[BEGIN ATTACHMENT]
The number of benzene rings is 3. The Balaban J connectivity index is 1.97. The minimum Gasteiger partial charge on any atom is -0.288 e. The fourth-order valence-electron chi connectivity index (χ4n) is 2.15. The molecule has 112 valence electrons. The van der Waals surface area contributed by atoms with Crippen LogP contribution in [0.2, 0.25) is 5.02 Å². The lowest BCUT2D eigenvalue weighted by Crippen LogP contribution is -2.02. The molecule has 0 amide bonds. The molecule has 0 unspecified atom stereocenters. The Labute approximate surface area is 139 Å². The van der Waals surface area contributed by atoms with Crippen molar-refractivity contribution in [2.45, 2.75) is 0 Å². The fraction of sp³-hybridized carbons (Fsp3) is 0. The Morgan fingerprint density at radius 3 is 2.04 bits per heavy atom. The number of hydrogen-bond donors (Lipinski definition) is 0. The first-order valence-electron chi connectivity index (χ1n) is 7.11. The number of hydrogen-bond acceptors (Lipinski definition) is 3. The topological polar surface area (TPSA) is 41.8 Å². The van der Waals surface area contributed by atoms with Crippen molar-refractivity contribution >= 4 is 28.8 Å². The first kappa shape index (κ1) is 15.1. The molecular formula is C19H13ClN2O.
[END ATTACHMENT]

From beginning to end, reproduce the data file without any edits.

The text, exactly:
The number of benzene rings is 3. The Balaban J connectivity index is 1.97. The minimum Gasteiger partial charge on any atom is -0.288 e. The fourth-order valence-electron chi connectivity index (χ4n) is 2.15. The molecule has 112 valence electrons. The van der Waals surface area contributed by atoms with Crippen LogP contribution in [0.2, 0.25) is 5.02 Å². The lowest BCUT2D eigenvalue weighted by Crippen LogP contribution is -2.02. The molecule has 0 amide bonds. The molecule has 0 unspecified atom stereocenters. The Labute approximate surface area is 139 Å². The van der Waals surface area contributed by atoms with Crippen molar-refractivity contribution in [2.45, 2.75) is 0 Å². The fraction of sp³-hybridized carbons (Fsp3) is 0. The Morgan fingerprint density at radius 3 is 2.04 bits per heavy atom. The number of hydrogen-bond donors (Lipinski definition) is 0. The first-order valence-electron chi connectivity index (χ1n) is 7.11. The number of hydrogen-bond acceptors (Lipinski definition) is 3. The topological polar surface area (TPSA) is 41.8 Å². The van der Waals surface area contributed by atoms with Crippen molar-refractivity contribution >= 4 is 28.8 Å². The first kappa shape index (κ1) is 15.1. The molecular formula is C19H13ClN2O.